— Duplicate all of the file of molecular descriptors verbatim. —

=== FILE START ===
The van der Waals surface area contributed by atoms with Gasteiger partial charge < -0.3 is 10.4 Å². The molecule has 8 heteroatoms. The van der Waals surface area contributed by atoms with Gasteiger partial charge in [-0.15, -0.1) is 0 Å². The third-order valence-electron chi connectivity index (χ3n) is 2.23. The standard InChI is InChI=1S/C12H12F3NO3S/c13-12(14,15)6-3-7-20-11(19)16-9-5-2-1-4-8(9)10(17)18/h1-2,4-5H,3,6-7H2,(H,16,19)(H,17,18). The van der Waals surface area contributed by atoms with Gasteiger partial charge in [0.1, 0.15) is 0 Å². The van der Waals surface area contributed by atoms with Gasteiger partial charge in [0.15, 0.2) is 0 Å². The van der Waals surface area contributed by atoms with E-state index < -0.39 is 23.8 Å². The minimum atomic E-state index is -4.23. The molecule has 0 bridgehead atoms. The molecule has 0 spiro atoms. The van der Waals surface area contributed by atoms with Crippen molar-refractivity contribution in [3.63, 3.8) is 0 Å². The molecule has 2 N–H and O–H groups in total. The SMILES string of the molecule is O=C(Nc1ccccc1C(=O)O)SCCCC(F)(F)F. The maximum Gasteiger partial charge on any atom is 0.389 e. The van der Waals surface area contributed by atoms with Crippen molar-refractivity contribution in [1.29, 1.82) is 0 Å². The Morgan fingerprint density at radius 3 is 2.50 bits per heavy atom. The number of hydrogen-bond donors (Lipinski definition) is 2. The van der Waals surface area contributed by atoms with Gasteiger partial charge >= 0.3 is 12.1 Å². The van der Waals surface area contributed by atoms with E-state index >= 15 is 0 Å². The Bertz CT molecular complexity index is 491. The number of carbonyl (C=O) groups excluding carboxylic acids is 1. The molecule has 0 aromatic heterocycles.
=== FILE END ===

The van der Waals surface area contributed by atoms with Gasteiger partial charge < -0.3 is 10.4 Å². The molecule has 8 heteroatoms. The van der Waals surface area contributed by atoms with Gasteiger partial charge in [-0.15, -0.1) is 0 Å². The third-order valence-electron chi connectivity index (χ3n) is 2.23. The standard InChI is InChI=1S/C12H12F3NO3S/c13-12(14,15)6-3-7-20-11(19)16-9-5-2-1-4-8(9)10(17)18/h1-2,4-5H,3,6-7H2,(H,16,19)(H,17,18). The van der Waals surface area contributed by atoms with Gasteiger partial charge in [0.1, 0.15) is 0 Å². The van der Waals surface area contributed by atoms with Gasteiger partial charge in [0.15, 0.2) is 0 Å². The van der Waals surface area contributed by atoms with E-state index < -0.39 is 23.8 Å². The minimum atomic E-state index is -4.23. The molecule has 0 bridgehead atoms. The molecule has 0 spiro atoms. The van der Waals surface area contributed by atoms with Crippen molar-refractivity contribution in [3.63, 3.8) is 0 Å². The molecule has 2 N–H and O–H groups in total. The SMILES string of the molecule is O=C(Nc1ccccc1C(=O)O)SCCCC(F)(F)F. The maximum Gasteiger partial charge on any atom is 0.389 e. The van der Waals surface area contributed by atoms with Crippen molar-refractivity contribution in [1.29, 1.82) is 0 Å². The Morgan fingerprint density at radius 3 is 2.50 bits per heavy atom. The number of hydrogen-bond donors (Lipinski definition) is 2. The van der Waals surface area contributed by atoms with Gasteiger partial charge >= 0.3 is 12.1 Å². The van der Waals surface area contributed by atoms with E-state index >= 15 is 0 Å². The Bertz CT molecular complexity index is 491. The number of carbonyl (C=O) groups excluding carboxylic acids is 1. The molecule has 0 aromatic heterocycles.